My Academic Interests In Dramatic Text And Performance

My conservatoire training in directing has allowed me to engage holistically with dramatic texts and hone a ‘total’ theatrical language which amalgamates multiple semiotic systems. Apart from instilling in me an understanding of the inseparability of dramatic text and performance, my studies have enriched my dramaturgical and literary analytical toolkit immeasurably. While highly vocational in nature, the course, structurally, did not allow for me to pursue my academic interests to their fullest extent. Although I have continually sought reframe my personal theatrical output as ideas embodied in human action, I realized that my interests were predominantly academic.

In adapting a series of fairytales for the stage, I re-encountered Carter’s The Bloody Chamber, in which she reconfigures female myths and subverts the conventions of a genre which reinforces male visions of a social order. Carter’s exploration of female self-alienation led me to examine socio-political contexts of gender construction and the gendering of language. In A Room of One’s Own Woolf points to the ‘male sentence, ’ alluding to the inadequacy of dominant, male engendered language structures, which inhibit female self-expression. Woolf’s provocatively impressionistic essay bears resemblances to Gilman’s “Yellow Wallpaper, ” where the narrating-I subverts male patterns of thought, codified in novelistic conventions, giving expression to her suffering in a prosaic style marked by fragmentation and discontinuity. Ultimately, she seems to find solace and freedom only in silence, finding no language of her own.

Encountering the various essentializing attempts to locate the phenomenon of “female language, ” which seems diametrically opposed to the rigidly constructed, subject-predicate sentences of, say, Hemingway’s terse, minimalist prose – itself riddled with anxious masculinity – I returned to Woolf’s argument for literary androgyny. Finding interest in the ontological notion of identity in literary activity, I staged Le Guin’s grotesquely matter-of-fact ‘performance piece’ ‘Introducing Myself, ’ and Genet’s The Balcony, where identity becomes a contingent a stock of social functions. Concurrently, I encountered Foucault, who argues that oppression is installed into the discursive principles of identity-construction and Butler’s theories of performativity. Language therefore becomes a social text which precedes the individual, and distinguishing between the actual self and the performative self, between being and doing, is near-impossible.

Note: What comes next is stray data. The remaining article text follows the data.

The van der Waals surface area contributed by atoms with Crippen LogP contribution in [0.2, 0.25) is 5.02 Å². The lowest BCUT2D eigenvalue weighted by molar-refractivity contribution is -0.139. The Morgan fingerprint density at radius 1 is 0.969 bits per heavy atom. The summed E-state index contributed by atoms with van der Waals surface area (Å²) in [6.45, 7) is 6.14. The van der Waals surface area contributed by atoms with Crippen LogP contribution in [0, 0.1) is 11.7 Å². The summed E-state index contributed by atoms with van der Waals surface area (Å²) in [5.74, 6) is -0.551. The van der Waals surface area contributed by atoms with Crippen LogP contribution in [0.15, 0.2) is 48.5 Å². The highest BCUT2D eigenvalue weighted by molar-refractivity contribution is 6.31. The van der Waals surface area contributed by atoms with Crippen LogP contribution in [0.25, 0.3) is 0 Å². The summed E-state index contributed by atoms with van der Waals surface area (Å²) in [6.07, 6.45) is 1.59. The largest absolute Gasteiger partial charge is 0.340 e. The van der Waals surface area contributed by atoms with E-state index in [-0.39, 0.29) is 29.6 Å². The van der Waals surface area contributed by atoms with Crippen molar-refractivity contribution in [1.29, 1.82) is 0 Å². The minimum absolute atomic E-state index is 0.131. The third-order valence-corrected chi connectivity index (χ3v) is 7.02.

Currently directing a production of Antigone for the Ilkhom Theatre, I have been challenged to untangle the theatrical traditions of drama and tragedy. Drama strikes me as primarily performative, whilst tragedy seems to occupy a realm of ‘psychic excess, ’ in the Butlerian sense. While tragedy allows us to engage with moments of acute human suffering by imposing form on chaos, aestheticizing suffering in ‘sublime’ forms, dramatic theatre institutionalizes the symbolic, allowing us to observe ourselves as performers in our innately theatricalized every-day lives.

Examining more recent tragic modalities, I studied Lorca’s Rural Tragedies where an intersubjective tragic experience takes shape in musico-poetic lyric, while in Tsvetaeva’s Fedra, language is posited as an inadequate form of tragic articulacy. In her poetry, textured verbal soundscapes, chains of sonically associated, homophonic word-sounds embody the tragic sentiment. This treatment contrasts sharply with Anouilh’s near-melodramatic, meta-theatrical Antigone. For Anouilh, tragedy is no longer possible; private tragic events have no public resonance. Tragedy survives only as an inherently artificial, theatrical genre. I would argue against Anouilh; our current experience of the tragic has become passive, slow, all-pervading, virtually inescapable; we are in dire need of tragico-aesthetic events that are active, terrorizing, focused and collectively purgative.

15 July 2020
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